Live Blog: Afghanistan Presidential Election 2014
April 05, 2014
Afghan Voters Go To Polls In Presidential Election
Here's a final summary of today's historic presidential vote. Thanks for following with us today.
- Polling stations have officially closed. There have been complaints throughout the country of ballot shortages and long lines amid higher than expected turnout.
- According to preliminary estimates by Afghanistan's election commissioner, 7 million out of 12 million Afghans cast a vote (58 percent). If these numbers hold, they would be a vast improvement over 2009, when one-third of eligible voters participated.
- Preliminary results from the first round are not expected until April 24.
- According to the Afghanistan Interior Ministry nine police, seven Afghan army members and 89 insurgents were killed on election day. Four civilians were killed and 43 were injured.
- The Taliban had promised to disrupt the vote and there were fears of widespread violence, but there were no large-scale attacks. Around 352,000 security forces were deployed nationwide to provide security.
- Among the eight candidates, the front-runners are former Finance Minister Ashraf Ghani and two former foreign ministers, Abdullah Abdullah and Zalmai Rasul.
- To win, a candidate must secure more than 50 percent of the vote. Otherwise, there will be a runoff between the top two candidates on May 28. Observers say a second round is very likely.
- The presidential vote took place on the same day as provincial council elections in each of the country’s 34 provinces.
All times are Kabul local time.
Frud Bezhan writes
about the problems with ballot shortages today, which were reported in as many as 15 of the country's 34 provinces. The limits on ballots was meant to prevent fraud, but some worry that the shortages could detract from the legitimacy of the vote.
Afghan Election Commission chief estimates 58 percent turnout
Ahmad Yousuf Nouristani estimated that 7 million of a possible 12 million voters had cast ballots. He said the estimates were based on preliminary figures.
Ghani speaks to RFE/RL, criticizes ballot issues
Ashraf Ghani, who was leading in polling before today's election, spoke with RFE/RL's Afghan Service shortly after polls closed today.
"The lack of sufficient ballot papers all over the country, especially in the north and in Kabul needs to be investigated, and explained," he said. "We are hoping that the Afghan Elections Commission will provide the necessary explanation and give our people an explanation of these particular matters."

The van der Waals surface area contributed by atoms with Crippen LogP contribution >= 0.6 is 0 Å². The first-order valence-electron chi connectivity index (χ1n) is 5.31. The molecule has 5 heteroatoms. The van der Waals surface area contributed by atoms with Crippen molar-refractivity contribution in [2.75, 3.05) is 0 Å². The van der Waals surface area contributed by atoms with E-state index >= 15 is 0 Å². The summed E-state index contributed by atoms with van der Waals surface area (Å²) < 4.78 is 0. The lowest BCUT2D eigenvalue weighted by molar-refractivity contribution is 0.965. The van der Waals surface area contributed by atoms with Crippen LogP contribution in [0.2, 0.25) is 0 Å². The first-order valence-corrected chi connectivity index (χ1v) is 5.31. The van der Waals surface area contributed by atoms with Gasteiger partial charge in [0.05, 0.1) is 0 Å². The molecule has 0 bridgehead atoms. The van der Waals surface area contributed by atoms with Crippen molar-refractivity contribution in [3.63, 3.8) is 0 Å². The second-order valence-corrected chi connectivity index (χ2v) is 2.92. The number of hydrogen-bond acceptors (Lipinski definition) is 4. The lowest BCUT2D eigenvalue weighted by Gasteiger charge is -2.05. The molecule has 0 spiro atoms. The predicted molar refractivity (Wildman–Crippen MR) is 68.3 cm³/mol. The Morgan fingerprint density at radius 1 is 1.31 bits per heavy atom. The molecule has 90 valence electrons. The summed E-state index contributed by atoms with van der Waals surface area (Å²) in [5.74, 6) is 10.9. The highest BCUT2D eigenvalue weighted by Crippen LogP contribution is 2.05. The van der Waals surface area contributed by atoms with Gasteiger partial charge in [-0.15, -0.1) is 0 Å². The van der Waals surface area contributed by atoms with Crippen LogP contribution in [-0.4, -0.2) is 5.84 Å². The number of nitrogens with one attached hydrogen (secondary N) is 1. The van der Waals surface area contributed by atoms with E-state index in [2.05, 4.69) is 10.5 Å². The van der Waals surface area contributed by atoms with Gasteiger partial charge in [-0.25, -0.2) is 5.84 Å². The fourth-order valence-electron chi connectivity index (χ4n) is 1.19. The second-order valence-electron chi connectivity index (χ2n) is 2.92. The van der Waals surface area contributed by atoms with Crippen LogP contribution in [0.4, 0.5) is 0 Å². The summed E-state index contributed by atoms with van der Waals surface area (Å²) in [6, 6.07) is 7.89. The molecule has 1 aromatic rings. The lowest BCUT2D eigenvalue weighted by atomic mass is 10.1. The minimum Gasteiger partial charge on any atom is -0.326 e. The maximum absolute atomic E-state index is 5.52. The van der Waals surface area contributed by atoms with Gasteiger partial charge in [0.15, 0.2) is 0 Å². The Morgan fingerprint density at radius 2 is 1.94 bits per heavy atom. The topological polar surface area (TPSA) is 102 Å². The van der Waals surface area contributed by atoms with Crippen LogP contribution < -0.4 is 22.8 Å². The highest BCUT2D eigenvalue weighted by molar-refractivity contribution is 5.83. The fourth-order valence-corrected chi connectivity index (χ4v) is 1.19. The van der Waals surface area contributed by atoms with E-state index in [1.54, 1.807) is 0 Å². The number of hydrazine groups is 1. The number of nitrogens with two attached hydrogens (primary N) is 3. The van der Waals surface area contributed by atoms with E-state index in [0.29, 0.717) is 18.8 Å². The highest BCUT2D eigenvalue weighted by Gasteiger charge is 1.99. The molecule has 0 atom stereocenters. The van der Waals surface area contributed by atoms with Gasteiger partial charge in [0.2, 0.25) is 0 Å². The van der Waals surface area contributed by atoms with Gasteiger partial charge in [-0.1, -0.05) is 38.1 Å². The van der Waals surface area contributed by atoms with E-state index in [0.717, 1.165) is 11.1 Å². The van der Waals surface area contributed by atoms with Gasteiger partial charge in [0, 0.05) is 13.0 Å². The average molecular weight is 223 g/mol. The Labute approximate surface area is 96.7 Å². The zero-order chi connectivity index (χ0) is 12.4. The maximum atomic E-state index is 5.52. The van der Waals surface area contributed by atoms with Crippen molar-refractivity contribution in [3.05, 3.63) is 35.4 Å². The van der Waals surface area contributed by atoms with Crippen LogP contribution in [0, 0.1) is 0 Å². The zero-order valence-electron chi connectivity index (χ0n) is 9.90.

"It is too early to say anything about the fairness of the vote because we are not in a situation where all votes have been counted," he added.
Presidential candidate Ashraf Ghani speaks to journalists in Kabul, April 2, 2014
Many people see the lack of widespread Taliban attacks as a clear victory for democracy. Throughout the day, photos of purple-fingered voters were shared on Twitter as an affront to Taliban threats.
Sattar Saadat, the head of the Electoral Complaints Commission says the group will start recording allegations of electoral fraud an other complaints at midnight , Afghanistan time and the process will continue for 48 hours. Saadat told RFE/RL's Afghan Service he doubted reports of lack of ballot papers at some voting stations.
"It is too soon to say anything about fairness of the process, allegations of fraud and technical shortages. Electoral fraud exists even in the worlds' most developed countries. Every one knows that Afghanistan has a particular condition [in relation to elections] -- insecurity, the existence of warlords, a lack of the culture of elections and democracy are all major challenges. Fortunately, the turnout was huge and I did not expect this to happen."
"Unexpectedly, people said no to all kinds of challenges, tolerated the rain, the harsh weather, and voted. We have already received some complaints, At least 58 complaints were officially recorded an hour ago. We received over 500 complaints over telephone. Major complaints came from Wardak, Parwan, Kapisa, Kandahar and so on. We will look at all of them."
Voters throughout the country talk to RFE/RL's Afghan Service